James Thorn: Yes.

Phil Argent: How people talk to you, how people communicate to you. Should we influence that, or should we not influence that? Consider that in a year’s time, if we’ve got 100,000 users on the platform, there’s a high probability that there will be millions upon billions of messages. We will have a responsibility, so I’m just curious to get your view on how big that responsibility should be.

James Thorn: I’d say there are certain aspects that we can do with the responsibility side of things. I do think with, obviously, that sort of volume and the ecosystem, the community or the environment that we want to make, we want to make it a friendly place, a not stuffy old email system. We want to make it an interactive, nice, easy-going place where you can ask questions, report issues, and you feel that you’re open to do that.  

But also it’s interesting because if you look at, for example, the Airbnb concept and the Airbnb, everyone has got a profile. Also, you then go into the stage of all the users on there – the hosts, they call it – they’ve all got individual ratings. One of the ratings is response rates, whereby, if a tenant or if a guest asks you a question, whether it’s just an enquiry or question [that the hosts just 0:12:33] respond within in a certain time, I’ve been… I’m a host. I get the messages saying, ‘You have to respond in a certain time.’ 

I think there are certain bits that could be… I’m not saying that’s what we’re going to do. I’m not saying that’s what we’re going to do, but there are certain triggers that will encourage positive behaviour. Whether that’s for the tenant to be more proactive if they spot an issue in the property, they report it straightaway so stop it getting worse, or, if they’re going to give notice, they do it in such a way whereby they allow access to do viewings or they allow access for inspections. 

Or from the agent side, if there’s something that we can do to make the agent’s behaviour or positive – or even the contractor, the way that the contractor goes in, fixes a broken tap within a timely manner and provides an excellent service – are there elements that we can put in this? We don’t know yet. We don’t know.

Phil Argent: Right, okay, [so we 0:13:35]-

James Thorn: [So, actually encourages] positive behaviour.

Phil Argent: Yes, okay. So, in conclusion, basically, we do have a growing understanding at this stage that we will have a sense of responsibility that the right thing gets done. How we engineer that into the platform is largely a question of the unknown question. Or the question that hasn’t been confirmed to be answered is that when we monetise the platform, which will happen in the near future – and we’re looking at doing that, or starting to consider that, in Q3, Q4 – who pays for the platform is yet to be determined.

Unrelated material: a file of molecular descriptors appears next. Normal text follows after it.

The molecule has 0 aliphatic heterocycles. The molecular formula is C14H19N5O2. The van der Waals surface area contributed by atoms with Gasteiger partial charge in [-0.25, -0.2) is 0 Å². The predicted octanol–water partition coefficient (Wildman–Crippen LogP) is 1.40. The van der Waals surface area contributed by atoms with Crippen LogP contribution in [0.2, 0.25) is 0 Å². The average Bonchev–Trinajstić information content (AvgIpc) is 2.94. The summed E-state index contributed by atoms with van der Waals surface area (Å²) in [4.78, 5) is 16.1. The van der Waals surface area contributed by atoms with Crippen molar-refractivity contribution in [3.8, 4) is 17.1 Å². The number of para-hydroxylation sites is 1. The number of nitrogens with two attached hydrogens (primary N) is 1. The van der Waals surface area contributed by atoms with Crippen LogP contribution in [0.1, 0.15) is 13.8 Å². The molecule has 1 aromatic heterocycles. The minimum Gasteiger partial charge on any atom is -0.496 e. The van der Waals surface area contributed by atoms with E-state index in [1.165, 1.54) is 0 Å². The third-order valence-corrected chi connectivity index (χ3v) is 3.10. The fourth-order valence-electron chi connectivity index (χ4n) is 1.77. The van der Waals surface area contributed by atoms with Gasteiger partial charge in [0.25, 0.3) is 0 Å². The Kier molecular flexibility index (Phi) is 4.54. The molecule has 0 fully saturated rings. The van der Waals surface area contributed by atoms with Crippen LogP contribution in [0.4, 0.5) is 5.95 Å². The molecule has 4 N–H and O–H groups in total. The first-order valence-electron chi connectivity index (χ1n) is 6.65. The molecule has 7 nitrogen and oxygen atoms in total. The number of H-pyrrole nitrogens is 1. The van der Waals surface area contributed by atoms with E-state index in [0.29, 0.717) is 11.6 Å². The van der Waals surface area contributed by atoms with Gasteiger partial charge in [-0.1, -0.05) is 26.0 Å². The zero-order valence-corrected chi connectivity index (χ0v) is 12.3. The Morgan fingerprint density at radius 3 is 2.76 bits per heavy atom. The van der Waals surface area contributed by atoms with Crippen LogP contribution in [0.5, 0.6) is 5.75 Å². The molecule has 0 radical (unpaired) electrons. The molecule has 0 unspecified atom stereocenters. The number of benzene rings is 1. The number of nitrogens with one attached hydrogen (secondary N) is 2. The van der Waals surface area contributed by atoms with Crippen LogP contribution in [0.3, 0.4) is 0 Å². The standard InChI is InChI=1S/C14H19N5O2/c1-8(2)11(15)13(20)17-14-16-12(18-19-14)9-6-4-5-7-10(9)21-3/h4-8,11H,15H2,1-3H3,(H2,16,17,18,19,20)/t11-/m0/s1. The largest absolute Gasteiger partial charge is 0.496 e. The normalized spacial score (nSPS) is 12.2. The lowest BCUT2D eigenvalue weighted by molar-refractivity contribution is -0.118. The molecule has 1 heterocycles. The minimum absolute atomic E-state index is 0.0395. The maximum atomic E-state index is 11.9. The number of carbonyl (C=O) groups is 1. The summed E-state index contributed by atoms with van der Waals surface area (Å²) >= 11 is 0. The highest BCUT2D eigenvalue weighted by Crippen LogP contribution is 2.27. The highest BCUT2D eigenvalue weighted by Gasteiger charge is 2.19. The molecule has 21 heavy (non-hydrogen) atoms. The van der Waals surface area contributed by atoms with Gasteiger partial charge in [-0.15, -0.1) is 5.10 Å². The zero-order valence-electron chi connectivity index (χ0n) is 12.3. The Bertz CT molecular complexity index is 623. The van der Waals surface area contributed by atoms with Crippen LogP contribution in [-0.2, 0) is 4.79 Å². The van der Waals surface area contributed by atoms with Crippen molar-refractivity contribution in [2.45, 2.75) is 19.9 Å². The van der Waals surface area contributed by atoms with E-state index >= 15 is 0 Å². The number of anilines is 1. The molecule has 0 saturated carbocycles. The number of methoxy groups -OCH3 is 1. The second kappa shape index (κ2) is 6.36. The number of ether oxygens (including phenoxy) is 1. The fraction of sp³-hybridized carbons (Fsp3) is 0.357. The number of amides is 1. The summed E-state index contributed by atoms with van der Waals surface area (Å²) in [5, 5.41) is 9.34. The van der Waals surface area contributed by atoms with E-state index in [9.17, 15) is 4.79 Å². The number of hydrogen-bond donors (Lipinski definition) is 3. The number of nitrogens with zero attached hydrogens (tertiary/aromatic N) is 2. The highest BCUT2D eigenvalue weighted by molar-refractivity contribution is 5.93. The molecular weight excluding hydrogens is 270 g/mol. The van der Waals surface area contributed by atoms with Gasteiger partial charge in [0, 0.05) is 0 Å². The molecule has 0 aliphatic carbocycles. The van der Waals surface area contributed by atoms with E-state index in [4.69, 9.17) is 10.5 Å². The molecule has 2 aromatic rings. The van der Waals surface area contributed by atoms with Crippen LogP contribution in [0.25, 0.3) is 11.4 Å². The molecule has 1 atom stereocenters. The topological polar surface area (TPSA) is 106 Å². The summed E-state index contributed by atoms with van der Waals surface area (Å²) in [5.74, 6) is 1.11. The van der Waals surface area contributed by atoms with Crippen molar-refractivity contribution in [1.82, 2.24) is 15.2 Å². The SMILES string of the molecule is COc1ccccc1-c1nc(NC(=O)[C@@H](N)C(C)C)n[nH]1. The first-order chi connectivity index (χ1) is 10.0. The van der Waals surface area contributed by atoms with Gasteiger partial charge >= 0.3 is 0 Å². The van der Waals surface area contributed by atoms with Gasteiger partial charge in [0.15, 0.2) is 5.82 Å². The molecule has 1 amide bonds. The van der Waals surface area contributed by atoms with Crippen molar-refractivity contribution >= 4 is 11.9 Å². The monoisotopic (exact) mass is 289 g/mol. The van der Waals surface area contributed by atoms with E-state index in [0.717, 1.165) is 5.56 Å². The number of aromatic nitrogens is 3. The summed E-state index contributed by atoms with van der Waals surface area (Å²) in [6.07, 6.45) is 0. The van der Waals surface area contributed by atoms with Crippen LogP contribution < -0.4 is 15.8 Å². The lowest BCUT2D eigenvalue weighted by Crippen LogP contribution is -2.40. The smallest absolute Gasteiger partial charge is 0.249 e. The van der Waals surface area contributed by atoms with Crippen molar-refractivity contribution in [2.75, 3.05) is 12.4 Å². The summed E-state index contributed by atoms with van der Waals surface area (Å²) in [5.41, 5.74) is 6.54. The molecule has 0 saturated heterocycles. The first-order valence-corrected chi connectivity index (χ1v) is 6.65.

But what we’re saying is that there are going to be some algorithms running in the background that are going to help us to qualify the success of the platform. There’s going to be some AI running in the background to give us some idea of the quality of the experience on the platform. To some extent, we’re going to have to have a responsibility for that. 

Obviously, a secure messaging environment is very relevant to what we’ve learnt with WhatsApp, is that we know that WhatsApp is favoured for a secure environment. We know that privacy within Facebook [Message 0:14:55] with Facebook has been corroded massively over the last five or six years.

James Thorn: Yes.

Phil Argent: Obviously, as a messaging platform, the great thing is we can see the anecdotal mistakes that these big organisations have made that have left them vulnerable. So, in effect, what we’re considering is that the AI that we’re putting into the platform is largely unknown. The data science behind the platform is largely unknown, but they are going to be rolling in.

James Thorn: [Spread over time with 0:15:25] the data.

Phil Argent: They are going to be rolling in once we start to get volume.

James Thorn: Linking into our goals for the platform.

Phil Argent: Yes.

James Thorn: We’ll work it from there, make the decision accordingly.

Phil Argent: Okay. Alright, James, okay, so look, that’s 15 minutes. I think if people have made it all this way, hopefully we’ve shared a couple of useful insights into what we’re puzzling over.

James Thorn: Definitely. (Laughter)

Phil Argent: The whole idea with this is really that we’re talking about building a tech business at this stage, as opposed to testing it or measuring it. This is all about building. James, okay, look, this, [mate 0:16:02], that’s a wrap. I’ll see you next time.

James Thorn: [Too], we’ve got a good video tomorrow, a very good video, with a special guest.

Phil Argent: Okay, special guest. Subscribe to the channel, okay. (Laughter)

James Thorn: Subscribe to the channel, put a ‘like’.

Phil Argent: Okay, James.